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Russian Warship Naval Group Arrives in Cuba

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Russian Warship Naval Group Arrives in Cuba

Project 22350 missile frigate Admiral Gorshkov. Click to see full-size image

A Russian Navy flotilla is to arrive in Cuba on June 24th, the Cuban Ministry of the Revolutionary Armed Forces announced.

The naval group is led by the Russian Navy’s brand-new warship the Project 22350 missile frigate Admiral Gorshkov.

“During their stay in our country, the Russian sailors will carry out a program of activities that includes courtesy visits to the chief of the Revolutionary Navy, as well as touring places of historical and cultural interest,” said the official daily Juventud Rebelde.

During the entrance to the port of Havana at 8 and 20 in the morning, 21 salvos will be fired from the frigate Admiral Gorshkov as a salute to the Nation, which will be reciprocated by a battery of artillery of the Revolutionary Armed Forces from the Fortress of San Carlos de la Cabaña

In addition to the Project 22350 missile frigate Admiral Gorshkov, other ships in the group include the first-in-class Project 23120 multi-function logistics ship Elbrus, the medium ocean-going tanker Kama, and the heavy ocean-going tug Nikolay Chiker.

They transited from the Eastern Pacific Ocean into the Caribbean via the Panama Canal on June 17, 2019.

The Northern Fleet’s naval group departed from Severomorsk for its long-distance voyage on February 26. Apart from the Admiral Gorshkov and as of June 17th had covered 26,000 nautical miles.

In recent months, the US in its regime change efforts against Venezuelan President Nicolas Maduro has accused Russia, Cuba, China and even Irann and Hezbollah of supporting the “bloody regime.”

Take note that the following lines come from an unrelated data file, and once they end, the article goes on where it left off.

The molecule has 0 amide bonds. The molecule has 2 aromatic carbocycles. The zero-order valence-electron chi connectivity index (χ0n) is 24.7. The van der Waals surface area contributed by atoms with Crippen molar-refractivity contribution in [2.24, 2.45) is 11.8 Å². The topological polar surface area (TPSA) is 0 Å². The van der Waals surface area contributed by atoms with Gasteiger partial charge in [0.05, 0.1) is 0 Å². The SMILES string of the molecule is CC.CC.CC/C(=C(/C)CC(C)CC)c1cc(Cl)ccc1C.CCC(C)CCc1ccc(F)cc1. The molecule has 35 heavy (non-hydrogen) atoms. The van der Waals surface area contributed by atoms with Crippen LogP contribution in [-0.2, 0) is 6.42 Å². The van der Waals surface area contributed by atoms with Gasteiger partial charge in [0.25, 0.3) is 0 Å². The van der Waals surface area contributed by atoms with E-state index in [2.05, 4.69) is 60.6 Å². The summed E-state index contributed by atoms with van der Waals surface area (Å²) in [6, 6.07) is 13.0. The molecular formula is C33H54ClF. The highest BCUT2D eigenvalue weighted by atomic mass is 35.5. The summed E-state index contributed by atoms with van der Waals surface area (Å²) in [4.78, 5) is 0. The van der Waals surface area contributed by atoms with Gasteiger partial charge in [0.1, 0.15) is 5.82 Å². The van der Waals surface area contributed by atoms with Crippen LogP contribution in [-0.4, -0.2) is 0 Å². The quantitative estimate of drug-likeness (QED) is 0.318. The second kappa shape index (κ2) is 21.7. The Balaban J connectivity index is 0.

Cuba has generally received the blunt of the US undertakings, with loosened US sanctions being tightened again.

On June 4th, US Treasury Department announced the ban of all trips by cruise ships and other recreational vessels to Cuba from the US.

“This administration has made a strategic decision to reverse the loosening of sanctions and other restrictions on the Cuban regime. These actions will help to keep U.S. dollars out of the hands of Cuban military, intelligence, and security services,” Treasury Secretary Steven Mnuchin said in a statement.

U.S. law bars travel to Cuba for tourist activities, but Americans have been allowed to go there under 12 authorized categories, including individual and group “people-to-people” travel — a subcategory of the education provision that permitted visits to the socialist country for cultural and educational purposes.



The expanded definition of these types of tour groups was first established under President Bill Clinton. It was later restricted by President George W. Bush during his first term, then loosened considerably under President Barack Obama in 2011.

Commercial flights continue to be permitted and “travel for university groups, academic research, journalism and professional meetings will continue to be allowed,” according to the wire service.

“Cuba remains communist, and the United States, under the previous administration, made too many concessions to one of our historically most aggressive adversaries,” Commerce Secretary Wilbur Ross said in a statement.

Ross added that the administration “is acting to limit commercial activity that provides revenue for the Cuban regime. Holding other countries accountable remains a focus for this Administration and we will remain vigilant.”

This move was a continuation of an April decision by the Trump administration to tighten travel and remittances to Cuba.

“In no uncertain terms, the Obama administration’s policies toward Cuba have enabled the Cuban colonization of Venezuela today,” National Security Advisor John Bolton said. The changes were designed to reverse “the disastrous Obama-era policies, and finally end the glamorization of socialism and communism,” he added.

There is, as of midday on June 24th, no response by the US regarding the movement of the Russian Naval group and Latin America policy has taken the backseat in the Trump Administration’s dealings since the focus is currently shifted on Iran.

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